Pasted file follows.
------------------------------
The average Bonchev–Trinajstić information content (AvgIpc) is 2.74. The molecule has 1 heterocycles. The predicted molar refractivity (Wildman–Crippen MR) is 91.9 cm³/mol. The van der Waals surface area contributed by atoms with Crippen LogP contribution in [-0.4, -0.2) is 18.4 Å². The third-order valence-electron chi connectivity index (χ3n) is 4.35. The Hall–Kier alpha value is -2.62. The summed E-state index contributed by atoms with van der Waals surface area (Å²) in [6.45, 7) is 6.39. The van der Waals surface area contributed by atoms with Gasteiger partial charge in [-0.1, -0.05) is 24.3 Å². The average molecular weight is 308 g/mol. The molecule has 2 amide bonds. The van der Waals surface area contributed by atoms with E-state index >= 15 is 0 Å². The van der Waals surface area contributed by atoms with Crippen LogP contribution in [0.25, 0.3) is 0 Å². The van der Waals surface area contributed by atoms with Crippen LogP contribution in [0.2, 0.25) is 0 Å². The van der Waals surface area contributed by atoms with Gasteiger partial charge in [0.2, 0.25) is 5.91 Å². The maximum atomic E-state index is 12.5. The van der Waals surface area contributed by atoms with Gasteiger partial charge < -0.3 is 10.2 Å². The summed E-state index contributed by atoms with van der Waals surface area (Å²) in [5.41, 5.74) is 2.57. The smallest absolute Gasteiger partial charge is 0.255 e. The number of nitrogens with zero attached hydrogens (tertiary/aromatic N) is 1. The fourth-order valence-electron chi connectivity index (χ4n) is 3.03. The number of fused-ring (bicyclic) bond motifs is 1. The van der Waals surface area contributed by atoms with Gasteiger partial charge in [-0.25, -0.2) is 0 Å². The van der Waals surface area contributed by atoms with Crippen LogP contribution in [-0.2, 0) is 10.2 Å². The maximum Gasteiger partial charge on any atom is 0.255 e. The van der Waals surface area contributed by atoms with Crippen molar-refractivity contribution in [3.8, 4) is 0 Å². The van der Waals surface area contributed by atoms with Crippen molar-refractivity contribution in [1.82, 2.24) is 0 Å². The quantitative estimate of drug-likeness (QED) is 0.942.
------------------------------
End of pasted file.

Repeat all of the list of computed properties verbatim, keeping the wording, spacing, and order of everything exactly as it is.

The average Bonchev–Trinajstić information content (AvgIpc) is 2.74. The molecule has 1 heterocycles. The predicted molar refractivity (Wildman–Crippen MR) is 91.9 cm³/mol. The van der Waals surface area contributed by atoms with Crippen LogP contribution in [-0.4, -0.2) is 18.4 Å². The third-order valence-electron chi connectivity index (χ3n) is 4.35. The Hall–Kier alpha value is -2.62. The summed E-state index contributed by atoms with van der Waals surface area (Å²) in [6.45, 7) is 6.39. The van der Waals surface area contributed by atoms with Gasteiger partial charge in [-0.1, -0.05) is 24.3 Å². The average molecular weight is 308 g/mol. The molecule has 2 amide bonds. The van der Waals surface area contributed by atoms with E-state index >= 15 is 0 Å². The van der Waals surface area contributed by atoms with Crippen LogP contribution in [0.25, 0.3) is 0 Å². The van der Waals surface area contributed by atoms with Crippen LogP contribution in [0.2, 0.25) is 0 Å². The van der Waals surface area contributed by atoms with Gasteiger partial charge in [0.2, 0.25) is 5.91 Å². The maximum atomic E-state index is 12.5. The van der Waals surface area contributed by atoms with Gasteiger partial charge < -0.3 is 10.2 Å². The summed E-state index contributed by atoms with van der Waals surface area (Å²) in [5.41, 5.74) is 2.57. The smallest absolute Gasteiger partial charge is 0.255 e. The number of nitrogens with zero attached hydrogens (tertiary/aromatic N) is 1. The fourth-order valence-electron chi connectivity index (χ4n) is 3.03. The number of fused-ring (bicyclic) bond motifs is 1. The van der Waals surface area contributed by atoms with Gasteiger partial charge in [-0.25, -0.2) is 0 Å². The van der Waals surface area contributed by atoms with Crippen LogP contribution in [-0.2, 0) is 10.2 Å². The maximum Gasteiger partial charge on any atom is 0.255 e. The van der Waals surface area contributed by atoms with Crippen molar-refractivity contribution in [3.8, 4) is 0 Å². The van der Waals surface area contributed by atoms with Crippen molar-refractivity contribution in [1.82, 2.24) is 0 Å². The quantitative estimate of drug-likeness (QED) is 0.942.